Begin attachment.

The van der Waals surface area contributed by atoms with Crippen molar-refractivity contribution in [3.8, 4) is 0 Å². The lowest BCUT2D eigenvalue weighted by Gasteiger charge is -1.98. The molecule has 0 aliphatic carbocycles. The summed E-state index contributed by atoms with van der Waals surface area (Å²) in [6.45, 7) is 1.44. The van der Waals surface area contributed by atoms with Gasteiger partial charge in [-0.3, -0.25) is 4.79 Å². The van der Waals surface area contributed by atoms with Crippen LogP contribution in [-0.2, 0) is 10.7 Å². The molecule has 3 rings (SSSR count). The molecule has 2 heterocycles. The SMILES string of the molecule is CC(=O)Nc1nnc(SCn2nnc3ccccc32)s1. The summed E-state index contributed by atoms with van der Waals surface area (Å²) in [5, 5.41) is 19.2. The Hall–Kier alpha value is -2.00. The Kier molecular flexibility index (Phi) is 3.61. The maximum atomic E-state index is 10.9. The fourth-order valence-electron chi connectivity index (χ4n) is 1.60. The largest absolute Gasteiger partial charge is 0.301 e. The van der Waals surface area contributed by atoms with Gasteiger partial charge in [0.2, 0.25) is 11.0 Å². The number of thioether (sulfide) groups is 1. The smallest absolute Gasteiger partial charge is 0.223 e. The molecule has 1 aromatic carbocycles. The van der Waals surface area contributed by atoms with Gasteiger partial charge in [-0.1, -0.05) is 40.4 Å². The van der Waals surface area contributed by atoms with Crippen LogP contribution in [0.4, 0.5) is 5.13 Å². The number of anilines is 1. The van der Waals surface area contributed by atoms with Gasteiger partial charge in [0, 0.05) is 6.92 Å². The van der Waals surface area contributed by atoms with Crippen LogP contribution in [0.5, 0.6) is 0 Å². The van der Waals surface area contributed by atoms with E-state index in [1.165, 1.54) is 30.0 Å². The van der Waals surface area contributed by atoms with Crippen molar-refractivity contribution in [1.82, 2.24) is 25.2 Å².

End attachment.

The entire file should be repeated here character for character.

The van der Waals surface area contributed by atoms with Crippen molar-refractivity contribution in [3.8, 4) is 0 Å². The lowest BCUT2D eigenvalue weighted by Gasteiger charge is -1.98. The molecule has 0 aliphatic carbocycles. The summed E-state index contributed by atoms with van der Waals surface area (Å²) in [6.45, 7) is 1.44. The van der Waals surface area contributed by atoms with Gasteiger partial charge in [-0.3, -0.25) is 4.79 Å². The van der Waals surface area contributed by atoms with Crippen LogP contribution in [-0.2, 0) is 10.7 Å². The molecule has 3 rings (SSSR count). The molecule has 2 heterocycles. The SMILES string of the molecule is CC(=O)Nc1nnc(SCn2nnc3ccccc32)s1. The summed E-state index contributed by atoms with van der Waals surface area (Å²) in [5, 5.41) is 19.2. The Hall–Kier alpha value is -2.00. The Kier molecular flexibility index (Phi) is 3.61. The maximum atomic E-state index is 10.9. The fourth-order valence-electron chi connectivity index (χ4n) is 1.60. The largest absolute Gasteiger partial charge is 0.301 e. The van der Waals surface area contributed by atoms with Gasteiger partial charge in [0.2, 0.25) is 11.0 Å². The number of thioether (sulfide) groups is 1. The smallest absolute Gasteiger partial charge is 0.223 e. The molecule has 1 aromatic carbocycles. The van der Waals surface area contributed by atoms with Gasteiger partial charge in [-0.1, -0.05) is 40.4 Å². The van der Waals surface area contributed by atoms with Crippen LogP contribution in [0.4, 0.5) is 5.13 Å². The number of anilines is 1. The van der Waals surface area contributed by atoms with Gasteiger partial charge in [0, 0.05) is 6.92 Å². The van der Waals surface area contributed by atoms with Crippen LogP contribution in [0.5, 0.6) is 0 Å². The van der Waals surface area contributed by atoms with E-state index in [1.165, 1.54) is 30.0 Å². The van der Waals surface area contributed by atoms with Crippen molar-refractivity contribution in [1.82, 2.24) is 25.2 Å².